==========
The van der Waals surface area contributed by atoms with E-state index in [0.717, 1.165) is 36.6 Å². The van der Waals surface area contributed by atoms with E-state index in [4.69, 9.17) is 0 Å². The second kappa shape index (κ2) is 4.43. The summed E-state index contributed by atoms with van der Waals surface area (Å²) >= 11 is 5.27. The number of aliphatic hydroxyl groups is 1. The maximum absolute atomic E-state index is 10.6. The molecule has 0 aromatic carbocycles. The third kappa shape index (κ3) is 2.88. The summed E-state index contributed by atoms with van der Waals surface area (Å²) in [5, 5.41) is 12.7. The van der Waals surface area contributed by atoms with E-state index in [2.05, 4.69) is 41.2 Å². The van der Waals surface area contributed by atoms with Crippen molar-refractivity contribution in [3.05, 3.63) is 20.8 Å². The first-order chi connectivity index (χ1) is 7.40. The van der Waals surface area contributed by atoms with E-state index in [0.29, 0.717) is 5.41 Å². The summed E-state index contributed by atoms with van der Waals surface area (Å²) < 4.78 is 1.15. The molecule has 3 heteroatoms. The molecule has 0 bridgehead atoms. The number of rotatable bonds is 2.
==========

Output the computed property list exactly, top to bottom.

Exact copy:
The van der Waals surface area contributed by atoms with E-state index in [0.717, 1.165) is 36.6 Å². The van der Waals surface area contributed by atoms with E-state index in [4.69, 9.17) is 0 Å². The second kappa shape index (κ2) is 4.43. The summed E-state index contributed by atoms with van der Waals surface area (Å²) >= 11 is 5.27. The number of aliphatic hydroxyl groups is 1. The maximum absolute atomic E-state index is 10.6. The molecule has 0 aromatic carbocycles. The third kappa shape index (κ3) is 2.88. The summed E-state index contributed by atoms with van der Waals surface area (Å²) in [5, 5.41) is 12.7. The van der Waals surface area contributed by atoms with E-state index in [2.05, 4.69) is 41.2 Å². The van der Waals surface area contributed by atoms with Crippen molar-refractivity contribution in [3.05, 3.63) is 20.8 Å². The first-order chi connectivity index (χ1) is 7.40. The van der Waals surface area contributed by atoms with E-state index in [0.29, 0.717) is 5.41 Å². The summed E-state index contributed by atoms with van der Waals surface area (Å²) < 4.78 is 1.15. The molecule has 3 heteroatoms. The molecule has 0 bridgehead atoms. The number of rotatable bonds is 2.